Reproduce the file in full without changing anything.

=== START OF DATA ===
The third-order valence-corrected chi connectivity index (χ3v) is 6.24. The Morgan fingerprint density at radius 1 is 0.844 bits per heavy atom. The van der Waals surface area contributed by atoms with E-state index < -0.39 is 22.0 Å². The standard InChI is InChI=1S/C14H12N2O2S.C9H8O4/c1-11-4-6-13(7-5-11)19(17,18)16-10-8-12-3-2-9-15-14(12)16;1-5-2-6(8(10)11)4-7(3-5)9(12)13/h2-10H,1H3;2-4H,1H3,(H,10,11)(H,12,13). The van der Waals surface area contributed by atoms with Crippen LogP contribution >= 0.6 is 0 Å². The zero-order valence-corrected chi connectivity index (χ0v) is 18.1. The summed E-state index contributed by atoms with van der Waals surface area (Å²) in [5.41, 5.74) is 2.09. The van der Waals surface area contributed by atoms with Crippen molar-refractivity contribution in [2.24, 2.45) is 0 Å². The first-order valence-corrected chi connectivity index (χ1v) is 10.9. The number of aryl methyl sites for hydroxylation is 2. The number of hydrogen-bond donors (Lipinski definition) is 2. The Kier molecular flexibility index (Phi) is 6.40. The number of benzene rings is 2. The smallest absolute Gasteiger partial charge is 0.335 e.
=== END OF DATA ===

The third-order valence-corrected chi connectivity index (χ3v) is 6.24. The Morgan fingerprint density at radius 1 is 0.844 bits per heavy atom. The van der Waals surface area contributed by atoms with E-state index < -0.39 is 22.0 Å². The standard InChI is InChI=1S/C14H12N2O2S.C9H8O4/c1-11-4-6-13(7-5-11)19(17,18)16-10-8-12-3-2-9-15-14(12)16;1-5-2-6(8(10)11)4-7(3-5)9(12)13/h2-10H,1H3;2-4H,1H3,(H,10,11)(H,12,13). The van der Waals surface area contributed by atoms with Crippen LogP contribution >= 0.6 is 0 Å². The zero-order valence-corrected chi connectivity index (χ0v) is 18.1. The summed E-state index contributed by atoms with van der Waals surface area (Å²) in [5.41, 5.74) is 2.09. The van der Waals surface area contributed by atoms with Crippen molar-refractivity contribution in [2.24, 2.45) is 0 Å². The first-order valence-corrected chi connectivity index (χ1v) is 10.9. The number of aryl methyl sites for hydroxylation is 2. The number of hydrogen-bond donors (Lipinski definition) is 2. The Kier molecular flexibility index (Phi) is 6.40. The number of benzene rings is 2. The smallest absolute Gasteiger partial charge is 0.335 e.